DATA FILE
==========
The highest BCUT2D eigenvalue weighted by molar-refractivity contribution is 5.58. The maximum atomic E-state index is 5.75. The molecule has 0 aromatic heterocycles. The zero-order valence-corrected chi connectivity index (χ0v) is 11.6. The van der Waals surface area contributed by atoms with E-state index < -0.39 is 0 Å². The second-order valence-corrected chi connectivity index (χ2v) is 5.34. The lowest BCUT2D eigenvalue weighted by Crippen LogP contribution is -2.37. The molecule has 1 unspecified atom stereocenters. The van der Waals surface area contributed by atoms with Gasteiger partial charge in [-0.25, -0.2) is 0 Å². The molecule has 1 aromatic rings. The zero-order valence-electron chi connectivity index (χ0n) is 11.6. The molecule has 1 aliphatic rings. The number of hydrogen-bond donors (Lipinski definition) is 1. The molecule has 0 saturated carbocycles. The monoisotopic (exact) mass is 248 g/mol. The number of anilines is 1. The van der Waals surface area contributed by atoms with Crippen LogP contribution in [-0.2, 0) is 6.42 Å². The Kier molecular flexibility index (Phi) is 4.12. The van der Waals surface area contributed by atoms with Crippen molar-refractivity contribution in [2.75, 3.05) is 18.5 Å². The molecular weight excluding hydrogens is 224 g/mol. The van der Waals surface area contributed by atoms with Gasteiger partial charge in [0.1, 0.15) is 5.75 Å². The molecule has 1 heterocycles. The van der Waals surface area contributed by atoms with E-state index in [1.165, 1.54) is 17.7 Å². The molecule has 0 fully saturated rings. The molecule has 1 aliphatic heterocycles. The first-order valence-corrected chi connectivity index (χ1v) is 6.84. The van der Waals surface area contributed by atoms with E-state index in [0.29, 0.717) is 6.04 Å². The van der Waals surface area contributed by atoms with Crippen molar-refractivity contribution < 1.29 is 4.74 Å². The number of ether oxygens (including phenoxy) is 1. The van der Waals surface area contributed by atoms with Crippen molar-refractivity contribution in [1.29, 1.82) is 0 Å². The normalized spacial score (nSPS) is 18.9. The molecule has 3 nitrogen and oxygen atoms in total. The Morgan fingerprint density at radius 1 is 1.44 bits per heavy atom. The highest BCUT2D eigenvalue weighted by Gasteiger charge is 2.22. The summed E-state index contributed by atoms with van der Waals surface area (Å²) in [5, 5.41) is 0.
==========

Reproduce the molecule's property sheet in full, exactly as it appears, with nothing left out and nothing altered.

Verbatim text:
The highest BCUT2D eigenvalue weighted by molar-refractivity contribution is 5.58. The maximum atomic E-state index is 5.75. The molecule has 0 aromatic heterocycles. The zero-order valence-corrected chi connectivity index (χ0v) is 11.6. The van der Waals surface area contributed by atoms with E-state index < -0.39 is 0 Å². The second-order valence-corrected chi connectivity index (χ2v) is 5.34. The lowest BCUT2D eigenvalue weighted by Crippen LogP contribution is -2.37. The molecule has 1 unspecified atom stereocenters. The van der Waals surface area contributed by atoms with Gasteiger partial charge in [-0.25, -0.2) is 0 Å². The molecule has 1 aromatic rings. The zero-order valence-electron chi connectivity index (χ0n) is 11.6. The molecule has 1 aliphatic rings. The number of hydrogen-bond donors (Lipinski definition) is 1. The molecule has 0 saturated carbocycles. The monoisotopic (exact) mass is 248 g/mol. The number of anilines is 1. The van der Waals surface area contributed by atoms with Crippen LogP contribution in [-0.2, 0) is 6.42 Å². The Kier molecular flexibility index (Phi) is 4.12. The van der Waals surface area contributed by atoms with Crippen molar-refractivity contribution in [2.75, 3.05) is 18.5 Å². The molecular weight excluding hydrogens is 224 g/mol. The van der Waals surface area contributed by atoms with Gasteiger partial charge in [0.1, 0.15) is 5.75 Å². The molecule has 1 heterocycles. The van der Waals surface area contributed by atoms with E-state index in [1.165, 1.54) is 17.7 Å². The molecule has 0 fully saturated rings. The molecule has 1 aliphatic heterocycles. The first-order valence-corrected chi connectivity index (χ1v) is 6.84. The van der Waals surface area contributed by atoms with E-state index in [0.29, 0.717) is 6.04 Å². The van der Waals surface area contributed by atoms with Crippen molar-refractivity contribution < 1.29 is 4.74 Å². The number of ether oxygens (including phenoxy) is 1. The van der Waals surface area contributed by atoms with Crippen molar-refractivity contribution in [1.29, 1.82) is 0 Å². The normalized spacial score (nSPS) is 18.9. The molecule has 3 nitrogen and oxygen atoms in total. The Morgan fingerprint density at radius 1 is 1.44 bits per heavy atom. The highest BCUT2D eigenvalue weighted by Gasteiger charge is 2.22. The summed E-state index contributed by atoms with van der Waals surface area (Å²) in [5, 5.41) is 0.